The same concerns exist for the residents of Corktown: What kind of environmental issues will arise from the charging coils beneath Michigan Avenue? Or, perhaps, it should be asked: What kind of environmental concerns are tolerable in exchange for having an EV charging road? What should long-time residents expect from their current rent and property values?

There is some hope though.

Newly-elected City Council Member Gabriela Santiago-Romero represents Detroit’s 6th District, which is home to both Southwest and Corktown. Santiago-Romero recently spoke with People’s World.

“Environmental racism is still very much alive,” Santiago-Romero said, citing the Marathon Refinery, the U.S.-Canada bridge project, and “soil failure” as examples. She stated that she’s currently exploring an office of environmental oversights, which would be fully staffed with environmental planners and scientists to help create ordinances. “This will help with preventative actions instead of reactive approaches,” Santiago-Romero added.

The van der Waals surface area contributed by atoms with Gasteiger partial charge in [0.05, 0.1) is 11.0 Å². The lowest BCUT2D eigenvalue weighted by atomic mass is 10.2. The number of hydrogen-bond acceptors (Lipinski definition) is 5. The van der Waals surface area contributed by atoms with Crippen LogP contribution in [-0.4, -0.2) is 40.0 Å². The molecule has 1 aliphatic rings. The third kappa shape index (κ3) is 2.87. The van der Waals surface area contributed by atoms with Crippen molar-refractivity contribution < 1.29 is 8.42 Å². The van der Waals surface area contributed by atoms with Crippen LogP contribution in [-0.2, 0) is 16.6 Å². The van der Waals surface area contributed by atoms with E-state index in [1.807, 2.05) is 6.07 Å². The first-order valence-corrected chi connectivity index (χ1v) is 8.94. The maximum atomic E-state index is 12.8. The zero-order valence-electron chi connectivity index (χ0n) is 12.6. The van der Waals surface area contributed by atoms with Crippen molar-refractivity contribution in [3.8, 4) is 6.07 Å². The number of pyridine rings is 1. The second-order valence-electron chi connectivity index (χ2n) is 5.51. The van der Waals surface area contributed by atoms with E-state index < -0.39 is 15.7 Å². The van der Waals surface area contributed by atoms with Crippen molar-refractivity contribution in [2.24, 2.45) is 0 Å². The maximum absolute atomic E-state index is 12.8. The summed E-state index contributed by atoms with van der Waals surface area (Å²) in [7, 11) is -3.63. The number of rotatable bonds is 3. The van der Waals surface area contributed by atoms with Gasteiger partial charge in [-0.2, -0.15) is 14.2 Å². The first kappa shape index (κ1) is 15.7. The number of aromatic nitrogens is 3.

This news is enough to make anyone feel hopeful. Marathon’s gesture to buy enough houses to “create a buffer” between residents and the air pollution seems misplaced in a city facing a housing crisis, but their CEO getting a nearly $300,000 bonus—a bonus specifically for “surpassing environmental goals”—the same year it polluted an Indiana creek with 1,400 barrels of diesel speaks precisely to what can be expected from any fossil fuel company.

Santiago-Romero has also made it her mission to create more affordable housing. Recently, Detroit’s City Council approved funding to turn the Lee Plaza development, which is an abandoned high-rise in Detroit’s New Center neighborhood, into affordable housing for seniors. What’s important about this approval is that the first phase will create 117 units available for seniors living at 50% of the area median income, which comes out to $28,000 for a one-person household or $32,000 for two.